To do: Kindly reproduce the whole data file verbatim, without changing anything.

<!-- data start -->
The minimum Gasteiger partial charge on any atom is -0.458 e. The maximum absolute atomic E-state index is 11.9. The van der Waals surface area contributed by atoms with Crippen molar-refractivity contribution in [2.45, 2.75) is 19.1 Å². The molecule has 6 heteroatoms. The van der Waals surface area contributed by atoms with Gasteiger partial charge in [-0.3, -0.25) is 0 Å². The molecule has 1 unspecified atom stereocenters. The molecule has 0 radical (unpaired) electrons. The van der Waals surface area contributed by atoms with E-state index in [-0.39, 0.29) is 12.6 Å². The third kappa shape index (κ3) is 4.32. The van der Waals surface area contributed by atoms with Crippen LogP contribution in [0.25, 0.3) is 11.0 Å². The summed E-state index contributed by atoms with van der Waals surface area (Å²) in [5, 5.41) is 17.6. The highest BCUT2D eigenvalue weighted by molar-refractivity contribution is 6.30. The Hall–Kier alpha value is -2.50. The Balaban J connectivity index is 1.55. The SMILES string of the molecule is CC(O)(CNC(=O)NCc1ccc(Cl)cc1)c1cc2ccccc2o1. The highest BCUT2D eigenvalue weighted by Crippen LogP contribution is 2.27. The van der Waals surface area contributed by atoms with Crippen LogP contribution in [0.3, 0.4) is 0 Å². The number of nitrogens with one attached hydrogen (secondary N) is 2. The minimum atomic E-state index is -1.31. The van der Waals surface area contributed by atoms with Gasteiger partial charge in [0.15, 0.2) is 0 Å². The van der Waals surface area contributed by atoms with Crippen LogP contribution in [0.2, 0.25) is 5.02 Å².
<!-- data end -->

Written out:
The minimum Gasteiger partial charge on any atom is -0.458 e. The maximum absolute atomic E-state index is 11.9. The van der Waals surface area contributed by atoms with Crippen molar-refractivity contribution in [2.45, 2.75) is 19.1 Å². The molecule has 6 heteroatoms. The van der Waals surface area contributed by atoms with Gasteiger partial charge in [-0.3, -0.25) is 0 Å². The molecule has 1 unspecified atom stereocenters. The molecule has 0 radical (unpaired) electrons. The van der Waals surface area contributed by atoms with E-state index in [-0.39, 0.29) is 12.6 Å². The third kappa shape index (κ3) is 4.32. The van der Waals surface area contributed by atoms with Crippen LogP contribution in [0.25, 0.3) is 11.0 Å². The summed E-state index contributed by atoms with van der Waals surface area (Å²) in [5, 5.41) is 17.6. The highest BCUT2D eigenvalue weighted by molar-refractivity contribution is 6.30. The Hall–Kier alpha value is -2.50. The Balaban J connectivity index is 1.55. The SMILES string of the molecule is CC(O)(CNC(=O)NCc1ccc(Cl)cc1)c1cc2ccccc2o1. The highest BCUT2D eigenvalue weighted by Crippen LogP contribution is 2.27. The van der Waals surface area contributed by atoms with Crippen LogP contribution in [0.3, 0.4) is 0 Å². The number of nitrogens with one attached hydrogen (secondary N) is 2. The minimum atomic E-state index is -1.31. The van der Waals surface area contributed by atoms with Gasteiger partial charge in [0.15, 0.2) is 0 Å². The van der Waals surface area contributed by atoms with Crippen LogP contribution in [0.2, 0.25) is 5.02 Å².